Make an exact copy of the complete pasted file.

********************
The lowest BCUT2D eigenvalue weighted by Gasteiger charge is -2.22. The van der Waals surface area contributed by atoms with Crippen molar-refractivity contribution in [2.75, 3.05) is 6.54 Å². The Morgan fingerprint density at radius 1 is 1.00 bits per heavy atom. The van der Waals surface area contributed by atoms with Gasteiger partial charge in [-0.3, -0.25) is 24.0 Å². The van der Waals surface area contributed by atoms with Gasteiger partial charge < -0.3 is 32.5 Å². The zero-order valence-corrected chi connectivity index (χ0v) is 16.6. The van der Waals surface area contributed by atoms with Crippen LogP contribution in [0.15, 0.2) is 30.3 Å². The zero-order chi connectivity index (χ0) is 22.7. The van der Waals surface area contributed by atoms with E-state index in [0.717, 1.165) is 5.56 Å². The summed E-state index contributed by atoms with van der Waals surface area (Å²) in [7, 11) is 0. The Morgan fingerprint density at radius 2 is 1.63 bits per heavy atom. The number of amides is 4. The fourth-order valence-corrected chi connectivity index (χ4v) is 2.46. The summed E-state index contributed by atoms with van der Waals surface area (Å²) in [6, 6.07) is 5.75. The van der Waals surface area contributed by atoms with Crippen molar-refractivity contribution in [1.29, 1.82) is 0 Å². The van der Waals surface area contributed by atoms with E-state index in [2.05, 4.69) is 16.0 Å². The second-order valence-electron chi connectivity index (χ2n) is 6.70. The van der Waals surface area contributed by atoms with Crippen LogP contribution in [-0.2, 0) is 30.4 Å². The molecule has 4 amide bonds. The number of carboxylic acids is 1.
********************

The lowest BCUT2D eigenvalue weighted by Gasteiger charge is -2.22. The van der Waals surface area contributed by atoms with Crippen molar-refractivity contribution in [2.75, 3.05) is 6.54 Å². The Morgan fingerprint density at radius 1 is 1.00 bits per heavy atom. The van der Waals surface area contributed by atoms with Gasteiger partial charge in [-0.3, -0.25) is 24.0 Å². The van der Waals surface area contributed by atoms with Gasteiger partial charge < -0.3 is 32.5 Å². The zero-order valence-corrected chi connectivity index (χ0v) is 16.6. The van der Waals surface area contributed by atoms with Crippen LogP contribution in [0.15, 0.2) is 30.3 Å². The zero-order chi connectivity index (χ0) is 22.7. The van der Waals surface area contributed by atoms with E-state index in [0.717, 1.165) is 5.56 Å². The summed E-state index contributed by atoms with van der Waals surface area (Å²) in [7, 11) is 0. The Morgan fingerprint density at radius 2 is 1.63 bits per heavy atom. The number of amides is 4. The fourth-order valence-corrected chi connectivity index (χ4v) is 2.46. The summed E-state index contributed by atoms with van der Waals surface area (Å²) in [6, 6.07) is 5.75. The van der Waals surface area contributed by atoms with Crippen molar-refractivity contribution in [1.29, 1.82) is 0 Å². The van der Waals surface area contributed by atoms with E-state index in [2.05, 4.69) is 16.0 Å². The second-order valence-electron chi connectivity index (χ2n) is 6.70. The van der Waals surface area contributed by atoms with Crippen LogP contribution in [-0.2, 0) is 30.4 Å². The molecule has 4 amide bonds. The number of carboxylic acids is 1.